Results: Overall, officials reported low to moderate feelings of stress (Ms = 1.42 to 4.52). Three main categories of stressors were apparent: (a) fear of mistakes, (b) verbal and physical abuse from players, coaches, and spectators, and (c) working with a partner official. None of these significantly differed across certification level. The stressors experienced most varied across the certification levels. For example, while threats of physical abuse were relatively scarce in the lower levels (reported by 15.9% of Level 1 officials and 18.7% of Level 2), these incidents did rise to a somewhat alarming rate as the competitive level of hockey increased (27.9% of Level 3, and 44.4% of Level 4 officials reported being threatened at least once per season or more). Spearman’s rho indicated a nonsignificant relationship between the rank order of intensity of the stress felt and the extent to which these events occur in Levels 3 and 4 (rs = .20, p = .39 and rs = -.25, p = .29). These results indicate that the acute stressors which elicit some of the stronger feelings of stress in officials’ at these levels are not necessarily the ones that occur with the greatest frequency. Significant relationships were found for officials in Level 1 (rs = .52, p = .02) and in Level 2 (rs = .54, p = .01) indicating that the stressors that elicit stronger feelings of stress are in fact occurring most often.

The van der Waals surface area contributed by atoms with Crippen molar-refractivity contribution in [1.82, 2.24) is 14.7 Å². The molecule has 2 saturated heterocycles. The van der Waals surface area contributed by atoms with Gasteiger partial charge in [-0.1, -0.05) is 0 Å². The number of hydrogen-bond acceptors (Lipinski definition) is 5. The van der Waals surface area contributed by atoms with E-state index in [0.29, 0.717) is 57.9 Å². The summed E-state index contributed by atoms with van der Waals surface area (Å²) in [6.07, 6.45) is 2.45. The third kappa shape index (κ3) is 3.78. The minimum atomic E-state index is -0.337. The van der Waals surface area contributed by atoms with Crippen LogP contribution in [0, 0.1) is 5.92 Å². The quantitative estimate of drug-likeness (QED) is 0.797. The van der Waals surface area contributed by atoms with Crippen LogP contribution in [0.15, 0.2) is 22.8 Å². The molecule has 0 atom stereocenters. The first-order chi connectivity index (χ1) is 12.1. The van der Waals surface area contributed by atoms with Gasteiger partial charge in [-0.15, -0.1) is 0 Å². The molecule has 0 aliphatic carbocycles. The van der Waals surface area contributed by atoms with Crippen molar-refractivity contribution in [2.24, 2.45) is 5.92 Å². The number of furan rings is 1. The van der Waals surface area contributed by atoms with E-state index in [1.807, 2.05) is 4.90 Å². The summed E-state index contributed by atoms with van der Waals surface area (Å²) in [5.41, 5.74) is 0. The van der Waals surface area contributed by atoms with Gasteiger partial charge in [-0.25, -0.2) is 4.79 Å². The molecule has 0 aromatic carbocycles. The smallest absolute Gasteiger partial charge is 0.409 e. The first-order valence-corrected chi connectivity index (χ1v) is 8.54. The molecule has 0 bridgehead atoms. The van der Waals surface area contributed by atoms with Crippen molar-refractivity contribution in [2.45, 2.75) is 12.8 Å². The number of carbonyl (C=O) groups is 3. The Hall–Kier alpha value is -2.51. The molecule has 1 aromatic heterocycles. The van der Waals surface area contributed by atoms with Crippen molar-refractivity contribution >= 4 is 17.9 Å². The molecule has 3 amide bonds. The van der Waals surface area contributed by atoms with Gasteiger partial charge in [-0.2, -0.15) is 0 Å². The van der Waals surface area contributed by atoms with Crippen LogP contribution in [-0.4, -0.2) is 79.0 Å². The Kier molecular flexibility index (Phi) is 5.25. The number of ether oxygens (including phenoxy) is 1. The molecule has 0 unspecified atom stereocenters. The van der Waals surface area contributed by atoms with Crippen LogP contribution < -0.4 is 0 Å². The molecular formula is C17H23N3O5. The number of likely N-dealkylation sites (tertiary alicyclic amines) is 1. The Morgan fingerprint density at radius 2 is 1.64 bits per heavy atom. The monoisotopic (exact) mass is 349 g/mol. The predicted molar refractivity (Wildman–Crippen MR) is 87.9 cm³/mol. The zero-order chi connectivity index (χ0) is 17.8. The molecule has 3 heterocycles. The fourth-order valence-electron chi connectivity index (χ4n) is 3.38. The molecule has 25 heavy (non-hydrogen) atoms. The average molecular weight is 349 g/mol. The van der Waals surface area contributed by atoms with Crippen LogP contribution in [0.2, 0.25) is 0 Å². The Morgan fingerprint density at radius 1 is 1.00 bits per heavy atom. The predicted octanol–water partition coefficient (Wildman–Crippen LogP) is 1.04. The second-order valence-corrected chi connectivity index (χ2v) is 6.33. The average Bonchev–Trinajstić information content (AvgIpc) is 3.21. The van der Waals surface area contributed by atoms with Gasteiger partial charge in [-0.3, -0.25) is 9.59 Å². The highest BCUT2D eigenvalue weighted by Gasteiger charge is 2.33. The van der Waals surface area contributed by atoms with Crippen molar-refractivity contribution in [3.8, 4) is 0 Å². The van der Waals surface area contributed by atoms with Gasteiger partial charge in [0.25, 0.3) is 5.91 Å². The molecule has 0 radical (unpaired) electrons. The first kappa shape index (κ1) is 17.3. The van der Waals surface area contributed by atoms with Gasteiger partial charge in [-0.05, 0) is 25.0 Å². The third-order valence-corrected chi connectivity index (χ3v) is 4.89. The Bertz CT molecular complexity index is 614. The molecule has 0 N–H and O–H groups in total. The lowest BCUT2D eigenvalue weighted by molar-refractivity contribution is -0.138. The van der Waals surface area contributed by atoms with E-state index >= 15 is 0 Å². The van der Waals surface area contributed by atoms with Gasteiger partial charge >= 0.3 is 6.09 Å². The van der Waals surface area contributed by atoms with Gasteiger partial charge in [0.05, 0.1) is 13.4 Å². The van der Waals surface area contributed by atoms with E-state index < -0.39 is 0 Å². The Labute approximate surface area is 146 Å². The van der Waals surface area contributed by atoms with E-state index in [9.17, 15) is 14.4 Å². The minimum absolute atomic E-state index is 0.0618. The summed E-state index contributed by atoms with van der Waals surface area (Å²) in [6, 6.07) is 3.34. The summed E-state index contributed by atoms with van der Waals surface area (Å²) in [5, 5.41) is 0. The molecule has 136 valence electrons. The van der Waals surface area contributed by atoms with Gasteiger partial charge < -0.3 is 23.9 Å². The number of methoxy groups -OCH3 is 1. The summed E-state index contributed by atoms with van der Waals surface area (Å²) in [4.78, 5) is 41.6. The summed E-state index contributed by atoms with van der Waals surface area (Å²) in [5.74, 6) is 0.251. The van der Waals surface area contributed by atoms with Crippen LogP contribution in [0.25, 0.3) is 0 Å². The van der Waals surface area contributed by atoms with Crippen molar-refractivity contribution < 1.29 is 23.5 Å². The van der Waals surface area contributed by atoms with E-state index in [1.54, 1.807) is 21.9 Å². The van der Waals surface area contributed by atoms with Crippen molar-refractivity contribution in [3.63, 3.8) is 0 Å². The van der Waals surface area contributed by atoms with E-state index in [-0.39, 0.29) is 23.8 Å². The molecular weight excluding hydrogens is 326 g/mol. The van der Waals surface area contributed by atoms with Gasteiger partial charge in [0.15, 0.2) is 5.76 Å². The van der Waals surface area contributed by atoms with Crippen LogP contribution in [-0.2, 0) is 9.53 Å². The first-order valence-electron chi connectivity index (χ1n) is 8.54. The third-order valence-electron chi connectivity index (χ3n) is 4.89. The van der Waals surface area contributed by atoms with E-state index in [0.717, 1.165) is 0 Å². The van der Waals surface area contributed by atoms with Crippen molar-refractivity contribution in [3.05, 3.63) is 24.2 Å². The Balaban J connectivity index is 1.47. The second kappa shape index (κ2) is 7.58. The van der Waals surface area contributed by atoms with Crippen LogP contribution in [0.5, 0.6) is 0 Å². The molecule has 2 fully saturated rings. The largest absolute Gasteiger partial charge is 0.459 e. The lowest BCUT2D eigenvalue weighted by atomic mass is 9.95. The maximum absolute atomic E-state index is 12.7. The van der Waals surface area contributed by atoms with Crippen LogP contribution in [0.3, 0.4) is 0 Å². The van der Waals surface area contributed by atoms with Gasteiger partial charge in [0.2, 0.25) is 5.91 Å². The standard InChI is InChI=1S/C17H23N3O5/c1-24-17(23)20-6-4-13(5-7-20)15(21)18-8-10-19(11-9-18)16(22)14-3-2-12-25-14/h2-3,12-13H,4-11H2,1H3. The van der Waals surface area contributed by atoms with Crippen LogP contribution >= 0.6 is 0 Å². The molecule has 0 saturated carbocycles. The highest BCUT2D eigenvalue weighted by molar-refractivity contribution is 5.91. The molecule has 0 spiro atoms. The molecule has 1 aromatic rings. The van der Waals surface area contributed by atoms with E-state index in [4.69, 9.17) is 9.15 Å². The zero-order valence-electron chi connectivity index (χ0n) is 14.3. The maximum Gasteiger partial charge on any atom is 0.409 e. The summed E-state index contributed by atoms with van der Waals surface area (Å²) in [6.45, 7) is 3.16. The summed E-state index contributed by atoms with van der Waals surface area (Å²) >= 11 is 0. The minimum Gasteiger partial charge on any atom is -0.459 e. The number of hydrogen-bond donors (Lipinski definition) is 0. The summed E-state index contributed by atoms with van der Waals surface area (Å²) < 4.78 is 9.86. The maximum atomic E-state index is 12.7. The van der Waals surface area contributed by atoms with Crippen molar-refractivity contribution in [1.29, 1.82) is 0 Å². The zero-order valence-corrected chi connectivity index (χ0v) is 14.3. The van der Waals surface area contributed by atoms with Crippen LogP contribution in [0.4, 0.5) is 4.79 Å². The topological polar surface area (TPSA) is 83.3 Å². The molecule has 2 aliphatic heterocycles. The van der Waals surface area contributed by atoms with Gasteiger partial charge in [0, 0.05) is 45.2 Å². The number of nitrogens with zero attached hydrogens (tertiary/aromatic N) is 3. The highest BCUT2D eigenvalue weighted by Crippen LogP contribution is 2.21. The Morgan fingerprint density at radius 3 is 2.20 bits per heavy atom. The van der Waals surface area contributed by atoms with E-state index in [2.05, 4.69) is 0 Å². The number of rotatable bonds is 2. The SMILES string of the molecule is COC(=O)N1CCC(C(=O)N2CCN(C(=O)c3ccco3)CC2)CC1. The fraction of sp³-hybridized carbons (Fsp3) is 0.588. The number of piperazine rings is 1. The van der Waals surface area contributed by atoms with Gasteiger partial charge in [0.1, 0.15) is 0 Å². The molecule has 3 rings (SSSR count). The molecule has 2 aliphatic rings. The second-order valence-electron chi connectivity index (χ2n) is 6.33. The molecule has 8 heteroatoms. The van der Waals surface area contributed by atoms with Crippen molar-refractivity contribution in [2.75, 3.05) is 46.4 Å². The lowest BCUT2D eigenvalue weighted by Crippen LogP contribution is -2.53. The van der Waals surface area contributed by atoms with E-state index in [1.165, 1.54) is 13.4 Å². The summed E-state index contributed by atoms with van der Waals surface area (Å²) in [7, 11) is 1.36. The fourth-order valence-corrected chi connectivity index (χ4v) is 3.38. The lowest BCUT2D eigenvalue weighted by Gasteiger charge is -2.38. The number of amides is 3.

Conclusion: Similar to the majority of the literature examining the perceptions of stressful experiences by officials, this study found that the levels of stress experienced by Canadian minor ice hockey officials is low to moderate. While, overall reports of stress do not differ among officials certified in Levels 1 through 4, the types of stressors experienced does. These findings have implications for the types of training methods that could be employed for officials across the certifications levels. For example, officials in the lower levels reported more stressful feelings from verbal and physical abuse while officials in the higher levels were more concerned with making a mistake. While it is important to develop training methods to deal with those situations that are most stressful, it is also important not to overlook the stressors which occur at a higher frequency. If focus is placed solely on the acute stressors, there is a possibility that the impact of the more chronic stressors can impact officiating satisfaction and consequently, retention, particularly in the entry levels of ice hockey officiating.